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Finally, after the first nice weekend of the season, we can finally put thoughts of snow behind us. This past May has been the coldest rainiest “winter” I can remember. Many here on the island were still wearing hats, gloves and warm socks half way through the month of May, seriously. No tropical nights on this island. When I used to live in Vermont the local wisdom there was to leave your snow tires on from October 15th through May 15th and it felt a lot like that here this year.
I like to think of this as a weather experience bonus for the summer people however, because many of them really have no idea what they are missing here on the island during the winter months. For most coming to the island is a summer activity, one that builds memories of warm summer nights, festivals, family get-togethers, cool breezes off the lake, and wonderful nightlife. I can guarantee that with the exception of the cool breezes none of that happens here in January.
But if you have ever mentioned to a mainlander that you live here all year round, they invariably ask you about winter life, groceries, gas, and getting to the mainland. I have refined this response to a few informative sentences. “Island life is not for those with chronic health problems, we don’t have any doctors but we have a great EMS service and we use Life flight in emergencies. You need a freezer to stock up on groceries in the fall and if we need to get to the mainland we fly on and off in a small six-seater airplane, which costs $40 dollars per person each way for a 5 minute trip”.
Winter island life is defined by ice fishing. And if you like Ice fishing, winter here is really all about catching Walleye. As soon as the ice gets strong enough to support the shanties, fisherman migrate from Wisconsin, Minnesota and beyond to catch a trophy fish. Perch is my favorite to eat actually, and thankfully they just don’t look that great over the mantle. This was a good year for ice, not so much for fishing, but it still helped to provide some winter commerce here on the island.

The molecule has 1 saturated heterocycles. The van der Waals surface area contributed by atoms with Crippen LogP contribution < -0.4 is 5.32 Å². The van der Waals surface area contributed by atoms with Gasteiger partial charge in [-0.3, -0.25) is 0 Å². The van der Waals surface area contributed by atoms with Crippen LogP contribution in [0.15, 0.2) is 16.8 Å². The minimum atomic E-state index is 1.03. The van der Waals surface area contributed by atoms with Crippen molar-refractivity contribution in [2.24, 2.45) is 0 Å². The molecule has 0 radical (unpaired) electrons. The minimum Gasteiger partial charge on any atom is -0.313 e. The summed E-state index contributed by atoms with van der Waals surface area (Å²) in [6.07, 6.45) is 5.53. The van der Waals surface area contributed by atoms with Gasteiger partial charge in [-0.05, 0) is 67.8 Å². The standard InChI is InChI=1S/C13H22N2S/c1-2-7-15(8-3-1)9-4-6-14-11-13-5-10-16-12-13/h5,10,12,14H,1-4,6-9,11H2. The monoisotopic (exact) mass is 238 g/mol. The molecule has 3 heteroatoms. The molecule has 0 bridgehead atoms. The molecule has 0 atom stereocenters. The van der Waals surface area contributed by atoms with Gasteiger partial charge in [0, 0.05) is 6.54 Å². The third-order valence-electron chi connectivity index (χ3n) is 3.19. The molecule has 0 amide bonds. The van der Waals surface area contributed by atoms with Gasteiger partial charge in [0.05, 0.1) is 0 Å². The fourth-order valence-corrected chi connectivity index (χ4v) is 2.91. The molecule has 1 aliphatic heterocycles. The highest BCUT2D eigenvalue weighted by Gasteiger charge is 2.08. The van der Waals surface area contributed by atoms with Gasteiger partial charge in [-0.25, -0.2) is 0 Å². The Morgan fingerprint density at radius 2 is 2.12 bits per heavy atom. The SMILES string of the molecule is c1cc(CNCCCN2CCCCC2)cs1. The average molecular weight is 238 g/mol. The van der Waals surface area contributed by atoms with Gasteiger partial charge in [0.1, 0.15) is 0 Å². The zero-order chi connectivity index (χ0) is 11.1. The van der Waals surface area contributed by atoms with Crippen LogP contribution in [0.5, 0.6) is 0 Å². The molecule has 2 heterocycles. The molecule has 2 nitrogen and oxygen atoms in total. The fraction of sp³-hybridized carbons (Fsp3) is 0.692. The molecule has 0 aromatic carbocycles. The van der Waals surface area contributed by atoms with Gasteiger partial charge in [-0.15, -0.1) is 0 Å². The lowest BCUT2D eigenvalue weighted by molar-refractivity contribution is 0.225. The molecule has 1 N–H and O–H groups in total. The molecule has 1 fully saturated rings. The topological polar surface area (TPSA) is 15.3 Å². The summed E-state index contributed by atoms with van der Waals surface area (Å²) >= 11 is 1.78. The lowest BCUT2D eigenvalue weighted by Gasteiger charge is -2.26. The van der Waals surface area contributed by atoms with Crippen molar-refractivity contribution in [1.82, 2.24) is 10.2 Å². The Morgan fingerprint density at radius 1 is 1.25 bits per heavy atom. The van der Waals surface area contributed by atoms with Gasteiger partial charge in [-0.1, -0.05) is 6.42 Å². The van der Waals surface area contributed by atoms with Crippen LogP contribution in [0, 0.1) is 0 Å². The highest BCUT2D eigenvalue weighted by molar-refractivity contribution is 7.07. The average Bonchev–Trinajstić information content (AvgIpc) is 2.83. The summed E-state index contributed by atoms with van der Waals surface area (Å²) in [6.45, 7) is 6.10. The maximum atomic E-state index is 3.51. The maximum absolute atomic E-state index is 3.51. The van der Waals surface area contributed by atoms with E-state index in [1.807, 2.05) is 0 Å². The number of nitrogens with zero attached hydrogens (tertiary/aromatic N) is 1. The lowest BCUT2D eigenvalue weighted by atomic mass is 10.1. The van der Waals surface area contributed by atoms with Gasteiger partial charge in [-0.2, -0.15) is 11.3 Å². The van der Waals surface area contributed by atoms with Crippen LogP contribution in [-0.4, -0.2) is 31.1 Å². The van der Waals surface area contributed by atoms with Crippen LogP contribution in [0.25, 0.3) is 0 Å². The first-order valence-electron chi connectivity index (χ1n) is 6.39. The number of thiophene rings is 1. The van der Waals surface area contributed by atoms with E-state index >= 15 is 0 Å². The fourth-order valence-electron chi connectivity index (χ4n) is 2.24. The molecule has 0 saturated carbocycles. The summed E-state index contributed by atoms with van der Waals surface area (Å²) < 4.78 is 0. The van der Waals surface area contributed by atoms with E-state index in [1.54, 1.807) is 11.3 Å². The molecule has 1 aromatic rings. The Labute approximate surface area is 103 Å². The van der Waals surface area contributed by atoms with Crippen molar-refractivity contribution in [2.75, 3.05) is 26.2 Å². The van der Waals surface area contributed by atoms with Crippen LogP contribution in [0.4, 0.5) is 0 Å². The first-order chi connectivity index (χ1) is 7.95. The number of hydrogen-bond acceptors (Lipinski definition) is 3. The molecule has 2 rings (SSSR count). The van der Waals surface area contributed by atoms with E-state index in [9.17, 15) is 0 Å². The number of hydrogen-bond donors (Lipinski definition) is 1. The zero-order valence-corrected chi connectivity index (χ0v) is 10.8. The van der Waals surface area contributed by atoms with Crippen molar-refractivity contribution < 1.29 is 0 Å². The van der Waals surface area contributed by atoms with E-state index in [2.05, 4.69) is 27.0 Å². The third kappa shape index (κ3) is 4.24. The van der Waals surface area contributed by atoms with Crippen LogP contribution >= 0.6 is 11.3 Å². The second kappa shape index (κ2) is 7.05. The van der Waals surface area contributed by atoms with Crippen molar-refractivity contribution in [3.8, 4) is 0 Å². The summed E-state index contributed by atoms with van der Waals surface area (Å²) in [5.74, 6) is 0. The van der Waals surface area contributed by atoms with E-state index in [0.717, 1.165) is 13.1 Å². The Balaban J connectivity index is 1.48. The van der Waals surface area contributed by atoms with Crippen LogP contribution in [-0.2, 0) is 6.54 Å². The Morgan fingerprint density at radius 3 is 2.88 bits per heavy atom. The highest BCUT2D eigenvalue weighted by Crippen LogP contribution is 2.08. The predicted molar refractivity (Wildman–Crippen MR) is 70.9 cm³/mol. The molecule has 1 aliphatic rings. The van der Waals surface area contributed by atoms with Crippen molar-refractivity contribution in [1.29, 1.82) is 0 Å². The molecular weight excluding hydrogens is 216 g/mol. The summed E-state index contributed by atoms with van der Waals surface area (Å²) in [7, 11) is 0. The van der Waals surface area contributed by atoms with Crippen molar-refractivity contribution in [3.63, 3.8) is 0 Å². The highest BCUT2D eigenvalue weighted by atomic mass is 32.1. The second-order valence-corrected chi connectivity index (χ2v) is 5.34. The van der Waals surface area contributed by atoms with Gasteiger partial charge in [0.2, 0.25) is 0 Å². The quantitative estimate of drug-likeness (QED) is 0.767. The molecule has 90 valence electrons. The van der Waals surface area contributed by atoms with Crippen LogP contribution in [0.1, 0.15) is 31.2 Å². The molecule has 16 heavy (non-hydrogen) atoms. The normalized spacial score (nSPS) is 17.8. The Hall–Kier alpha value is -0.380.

With snow on the ground and ice on the bay Snowmobiles and ATV’s finally have real purpose. And when a new snow first falls, the main roads here become the perfect trails for the snowmobiles and cross-country skiers alike. The guys who plow have spent years perfecting “snow grooming” that helps transform our island into a winter sportsmen’s paradise. Snow tubing takes on a unique form as kids are seen trailing behind their parents ATV as they head down the road.
On one perfect winter weekend we decided to go golf carting. We have found that we can get just about anywhere on the island in our cart. This year we decided to follow go the next step further and venture out on the ice following the ATV tracks. Golf carts are amazing vehicles and with some knobby tires and careful driving we found we could navigate the ice no problem. You should have seen the reactions we got as we drove past the fishermen out by Green Island.
For many, winter evening entertainment is playing cards. Euchre at Tippers on Wednesday is always entertaining and poker and bridge can be found at the senior center and else where. And while you can play cards anytime of the year, the winter doldrums are chased away with a night out.
I guess what comes from the quiet of winter here is a time to foster the growth of “community” and build on friendships here in Put-in-Bay. Because the hectic summer leaves so many islanders over taxed and time challenged. I am thankful for the quiet enjoyment of our island in the winter and the time we get to spend with friends that disappears in the heat of the summer, so while the weather is now seasonally warm and business has begun to hum again, I will truly miss those cold days and nights of winter, even the ones in May.


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